Tuesday 13 September 2011

St Kilda and Mingulay school log books go online

An abridged story from the National Records of Scotland news site about school log books form the Western isles of St. Kilda and Mingulay, which are no longer populated:

The last school log books for the abandoned islands of St Kilda and Mingulay have gone online, thanks to a partnership between the National Records of Scotland (NRS) and the Tasglann nan Eilean Siar (Hebridean Archives). After a careful conservation and digitisation effort, both books are now available as virtual books, allowing the browser to flip through the pages and zoom in to read individual text.

These fascinating documents give a weekly account of life on these islands from the school teachers' point of view, commenting on discipline, the weather and the progress being made by the students. Attendance is often an issue, with children being kept away from school to help with picking potatoes, cutting peat or unloading the supply boats. Illness and fear of illness also had an effect. The Mingulay log book, covering the years 1875 to 1910, notes for Valentine’s Day 1896 "Only 20 came forward on Friday. This is owing to a whim of the parents that two or three other children are infected with a harmless rash on their hands. It is all a want of control of the [School] Board."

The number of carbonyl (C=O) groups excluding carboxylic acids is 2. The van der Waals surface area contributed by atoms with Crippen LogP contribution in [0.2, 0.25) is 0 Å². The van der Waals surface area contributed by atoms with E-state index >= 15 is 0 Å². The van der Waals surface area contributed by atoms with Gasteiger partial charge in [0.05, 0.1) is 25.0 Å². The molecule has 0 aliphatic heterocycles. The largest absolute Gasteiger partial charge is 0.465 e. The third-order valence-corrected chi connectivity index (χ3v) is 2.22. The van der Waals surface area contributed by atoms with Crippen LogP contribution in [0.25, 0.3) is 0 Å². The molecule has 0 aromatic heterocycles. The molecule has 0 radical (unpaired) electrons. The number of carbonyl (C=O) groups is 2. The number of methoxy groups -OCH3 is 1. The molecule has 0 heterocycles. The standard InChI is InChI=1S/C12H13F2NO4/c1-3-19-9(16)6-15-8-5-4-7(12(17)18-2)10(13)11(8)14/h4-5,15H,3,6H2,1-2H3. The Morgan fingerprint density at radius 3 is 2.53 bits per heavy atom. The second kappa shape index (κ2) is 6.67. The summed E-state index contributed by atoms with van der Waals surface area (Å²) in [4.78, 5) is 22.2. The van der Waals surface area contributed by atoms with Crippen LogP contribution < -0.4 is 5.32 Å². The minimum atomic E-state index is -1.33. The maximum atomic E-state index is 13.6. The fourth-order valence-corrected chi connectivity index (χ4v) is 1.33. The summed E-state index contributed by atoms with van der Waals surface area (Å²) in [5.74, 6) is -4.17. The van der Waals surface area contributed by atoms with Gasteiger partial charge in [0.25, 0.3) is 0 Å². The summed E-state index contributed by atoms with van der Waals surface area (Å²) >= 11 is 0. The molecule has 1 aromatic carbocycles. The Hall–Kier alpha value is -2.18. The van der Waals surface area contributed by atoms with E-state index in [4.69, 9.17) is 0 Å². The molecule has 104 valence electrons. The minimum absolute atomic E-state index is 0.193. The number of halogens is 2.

The St Kilda log book, dating from 1901 until the island was evacuated in 1930, is equally detailed. Its final pages record important non-school events such as the death of Mrs John Gillies (Mary Gillies), the visit of Tom Johnston MP and Under Secretary of State for Scotland, and the final day of the school before evacuation.

To view the books visit the Comhairle nan Eilean Siar website at www.cne-siar.gov.uk/archives/collections.asp and follow the links to the volumes.

For more on the story visit the NRS website at www.nas.gov.uk/about/110908.asp

(NB: St Kilda, aka Hiort, is to the west of Harris; Mingulay is south of Barra and Vatersay)


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